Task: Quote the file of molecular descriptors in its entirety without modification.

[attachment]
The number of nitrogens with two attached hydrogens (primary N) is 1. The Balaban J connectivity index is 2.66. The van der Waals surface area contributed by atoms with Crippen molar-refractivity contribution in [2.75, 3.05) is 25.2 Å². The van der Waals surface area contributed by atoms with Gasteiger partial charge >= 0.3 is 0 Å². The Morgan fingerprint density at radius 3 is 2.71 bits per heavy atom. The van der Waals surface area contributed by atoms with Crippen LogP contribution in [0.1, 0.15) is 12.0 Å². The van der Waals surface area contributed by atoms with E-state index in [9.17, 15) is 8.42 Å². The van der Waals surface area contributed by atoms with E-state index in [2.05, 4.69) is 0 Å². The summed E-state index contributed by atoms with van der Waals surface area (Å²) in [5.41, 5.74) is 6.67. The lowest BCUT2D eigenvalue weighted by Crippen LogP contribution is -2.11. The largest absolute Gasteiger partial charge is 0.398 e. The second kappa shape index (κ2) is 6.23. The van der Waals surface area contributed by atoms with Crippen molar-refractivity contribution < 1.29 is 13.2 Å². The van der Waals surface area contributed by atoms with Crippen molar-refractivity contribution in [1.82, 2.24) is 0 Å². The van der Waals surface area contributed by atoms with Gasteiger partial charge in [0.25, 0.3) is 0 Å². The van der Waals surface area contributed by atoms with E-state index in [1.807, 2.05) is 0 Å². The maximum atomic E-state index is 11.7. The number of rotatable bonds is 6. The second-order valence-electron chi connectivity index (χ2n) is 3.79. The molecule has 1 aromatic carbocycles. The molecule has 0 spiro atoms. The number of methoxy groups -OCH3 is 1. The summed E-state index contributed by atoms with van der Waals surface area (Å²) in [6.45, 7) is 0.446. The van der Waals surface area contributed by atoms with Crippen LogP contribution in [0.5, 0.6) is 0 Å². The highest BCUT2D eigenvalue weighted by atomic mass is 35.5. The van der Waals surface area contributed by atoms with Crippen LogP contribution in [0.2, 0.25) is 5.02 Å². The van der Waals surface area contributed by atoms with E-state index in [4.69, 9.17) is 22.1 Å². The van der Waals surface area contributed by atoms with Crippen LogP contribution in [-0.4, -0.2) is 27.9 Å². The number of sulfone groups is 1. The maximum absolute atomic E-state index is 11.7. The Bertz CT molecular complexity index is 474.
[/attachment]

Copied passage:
The number of nitrogens with two attached hydrogens (primary N) is 1. The Balaban J connectivity index is 2.66. The van der Waals surface area contributed by atoms with Crippen molar-refractivity contribution in [2.75, 3.05) is 25.2 Å². The van der Waals surface area contributed by atoms with Gasteiger partial charge >= 0.3 is 0 Å². The Morgan fingerprint density at radius 3 is 2.71 bits per heavy atom. The van der Waals surface area contributed by atoms with Crippen LogP contribution in [0.1, 0.15) is 12.0 Å². The van der Waals surface area contributed by atoms with E-state index in [9.17, 15) is 8.42 Å². The van der Waals surface area contributed by atoms with E-state index in [2.05, 4.69) is 0 Å². The summed E-state index contributed by atoms with van der Waals surface area (Å²) in [5.41, 5.74) is 6.67. The lowest BCUT2D eigenvalue weighted by Crippen LogP contribution is -2.11. The largest absolute Gasteiger partial charge is 0.398 e. The second kappa shape index (κ2) is 6.23. The van der Waals surface area contributed by atoms with Crippen molar-refractivity contribution < 1.29 is 13.2 Å². The van der Waals surface area contributed by atoms with Crippen molar-refractivity contribution in [1.82, 2.24) is 0 Å². The van der Waals surface area contributed by atoms with Gasteiger partial charge in [0.25, 0.3) is 0 Å². The van der Waals surface area contributed by atoms with E-state index in [1.807, 2.05) is 0 Å². The maximum atomic E-state index is 11.7. The number of rotatable bonds is 6. The second-order valence-electron chi connectivity index (χ2n) is 3.79. The molecule has 1 aromatic carbocycles. The molecule has 0 spiro atoms. The number of methoxy groups -OCH3 is 1. The summed E-state index contributed by atoms with van der Waals surface area (Å²) in [6.45, 7) is 0.446. The van der Waals surface area contributed by atoms with Crippen LogP contribution in [0.5, 0.6) is 0 Å². The highest BCUT2D eigenvalue weighted by atomic mass is 35.5. The van der Waals surface area contributed by atoms with Crippen LogP contribution in [0.2, 0.25) is 5.02 Å². The van der Waals surface area contributed by atoms with E-state index in [4.69, 9.17) is 22.1 Å². The van der Waals surface area contributed by atoms with Crippen LogP contribution in [-0.4, -0.2) is 27.9 Å². The number of sulfone groups is 1. The maximum absolute atomic E-state index is 11.7. The Bertz CT molecular complexity index is 474.